Apocalypse, not – why I wrote a romantic comedy about climate change by Lisa Walker

What is the krill issue, Rory?’

‘The krill issue is…’ Rory ponders, ‘very serious. Very, very serious.’

Melt by Lisa Walker

I’m the kind of writer who likes a challenge. Tell me that climate change is the most boring subject ever, as many have done, and I can’t whip out my laptop and start a novel on the topic fast enough.

But wait, climate change guru Bill McKibben says that climate change stories are difficult to tell. They’re too big, we are all to blame and there isn’t much chance of a happy ending. Ouch. This climate change thing is a bit of a downer.

It’s no wonder that climate change fiction has mainly been dominated by apocalyptic narratives – The Road by Cormac McCarthy, Oryx and Crake by Margaret Atwood and A Friend of the Earth by TC Boyle, to name a few. These novels are amazing but, while I’m as frightened and angry as anyone, apocalypse isn’t my bag.

I’m a one trick pony – rom coms are my thing. I like to make people smile. So, being the over-confident fool that I am, I decided it was time I rolled my sleeves up and wrote a romantic comedy about climate change. Humorous love stories with happy endings can be climate change fiction too. Let’s face it, there are only so many scorched wastelands and mutant animals one can take.

The issue I faced in writing ‘Melt’ was to link this serious global issue to an entertaining and relatable story. Carbon dioxide and rising sea levels do not a novel make. Stories are about people – they thrive on the personal and particular. I needed a character and a situation that readers could relate to.

I’ve always loved fish-out-of-water comedies. Watching a character battle their way out of circumstances which they don’t have the skills to handle is so much fun. In ‘Melt’ my main character, Summer, is forced to impersonate a television science superstar in Antarctica. She knows nothing about glaciology, penguins or krill and her boss forbids her to talk about climate change…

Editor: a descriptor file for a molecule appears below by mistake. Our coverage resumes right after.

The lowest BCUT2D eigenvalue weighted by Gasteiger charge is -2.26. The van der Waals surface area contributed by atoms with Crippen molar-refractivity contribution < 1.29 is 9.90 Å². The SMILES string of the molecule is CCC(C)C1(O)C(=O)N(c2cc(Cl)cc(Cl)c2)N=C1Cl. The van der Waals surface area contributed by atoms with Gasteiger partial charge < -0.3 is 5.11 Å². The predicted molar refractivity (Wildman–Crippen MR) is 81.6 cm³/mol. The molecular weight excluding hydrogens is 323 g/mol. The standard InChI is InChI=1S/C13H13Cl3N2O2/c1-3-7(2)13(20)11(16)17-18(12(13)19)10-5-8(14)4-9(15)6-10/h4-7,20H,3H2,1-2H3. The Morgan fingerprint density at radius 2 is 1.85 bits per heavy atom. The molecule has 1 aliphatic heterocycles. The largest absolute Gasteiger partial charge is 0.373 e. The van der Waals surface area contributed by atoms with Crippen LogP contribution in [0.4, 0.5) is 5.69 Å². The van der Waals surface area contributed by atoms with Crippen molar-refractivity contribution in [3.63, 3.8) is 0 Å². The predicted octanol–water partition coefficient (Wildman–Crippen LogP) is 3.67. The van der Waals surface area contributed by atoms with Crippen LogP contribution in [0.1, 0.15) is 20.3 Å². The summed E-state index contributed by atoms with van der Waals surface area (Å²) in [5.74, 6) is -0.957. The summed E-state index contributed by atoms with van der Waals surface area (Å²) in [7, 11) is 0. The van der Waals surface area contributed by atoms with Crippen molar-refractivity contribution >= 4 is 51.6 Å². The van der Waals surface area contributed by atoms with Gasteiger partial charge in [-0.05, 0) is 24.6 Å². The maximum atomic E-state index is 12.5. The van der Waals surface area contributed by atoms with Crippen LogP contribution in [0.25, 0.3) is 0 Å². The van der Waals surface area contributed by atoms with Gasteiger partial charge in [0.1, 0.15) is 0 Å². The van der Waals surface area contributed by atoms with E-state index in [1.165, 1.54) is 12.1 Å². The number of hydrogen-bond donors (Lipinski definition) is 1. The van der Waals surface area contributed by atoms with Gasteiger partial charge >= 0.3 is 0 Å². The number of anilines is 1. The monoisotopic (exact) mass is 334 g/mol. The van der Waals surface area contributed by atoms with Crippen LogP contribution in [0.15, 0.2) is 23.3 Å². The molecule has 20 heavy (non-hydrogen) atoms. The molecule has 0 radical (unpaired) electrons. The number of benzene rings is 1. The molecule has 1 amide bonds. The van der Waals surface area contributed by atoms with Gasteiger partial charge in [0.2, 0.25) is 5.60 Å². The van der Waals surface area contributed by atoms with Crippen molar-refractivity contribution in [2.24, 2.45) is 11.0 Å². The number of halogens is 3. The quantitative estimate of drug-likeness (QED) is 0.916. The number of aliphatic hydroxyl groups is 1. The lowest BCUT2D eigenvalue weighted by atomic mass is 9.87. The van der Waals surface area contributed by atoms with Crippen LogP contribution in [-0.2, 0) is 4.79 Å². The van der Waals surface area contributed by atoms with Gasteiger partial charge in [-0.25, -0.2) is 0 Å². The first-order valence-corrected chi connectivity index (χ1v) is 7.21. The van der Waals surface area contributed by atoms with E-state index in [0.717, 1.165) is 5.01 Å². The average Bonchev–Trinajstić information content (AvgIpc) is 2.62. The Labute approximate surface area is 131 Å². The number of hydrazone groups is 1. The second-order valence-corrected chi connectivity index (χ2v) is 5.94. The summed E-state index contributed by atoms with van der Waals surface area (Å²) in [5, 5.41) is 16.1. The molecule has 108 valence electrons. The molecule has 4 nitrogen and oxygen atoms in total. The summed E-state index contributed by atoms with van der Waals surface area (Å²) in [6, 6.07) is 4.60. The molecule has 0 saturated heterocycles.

‘There will be no mention of climate change on Channel Five. It’s boring and it’s bad for business. It makes people feel bad. Our job is to make people feel good. Is that understood?’

‘Yes, Maxine.’

Author Jonathan Franzen says that as a reader, if he senses he is reading environmental advocacy, he puts the writing down. Authors need to seduce their audience, not knock them over the head with a message. This is where comedy comes in. It can allow us to consider realities that would otherwise be overwhelming.

While Summer initially hams up the sex life of krill for her television program, she later discovers exactly how serious the krill issue is. My use of humour doesn’t belittle the climate change issue, but rather engages readers in thinking about it. Despite her strict instructions, Summer finds that she can’t resist going off script.

I take a deep breath. ‘Hurricanes are increasing! Bushfires are raging! Polar bears are at risk of extinction!’ Polar Fun for Kids filled me in on the polar bear situation. It seems the thin sea ice in the Arctic is leading to polar bears having difficulties in catching seals.

Rory is wide-eyed. It’s hard to know whether he’s impressed or alarmed. Maria opens her mouth, but I hold up my hand. I am Cougar. I have the floor. I have no idea what I’m going to do with it, but I haven’t finished yet.

As well as humour, relationships play a key role in my novel, in terms of providing hope for the reader and alternative perspectives to the issue. It is not unprecedented for romance to tackle environmental issues — authors such as Jennifer Scoullar and Rachael Treasure are known for this. Romance can offer a story which shows how climate change plays out in characters’ lives in an extremely personal way. In ‘Melt’ I try to leave the reader with a subtle feeling of hope, rather than a disempowering notion of catastrophe. Even the villain is last seen riding his bike to parliament.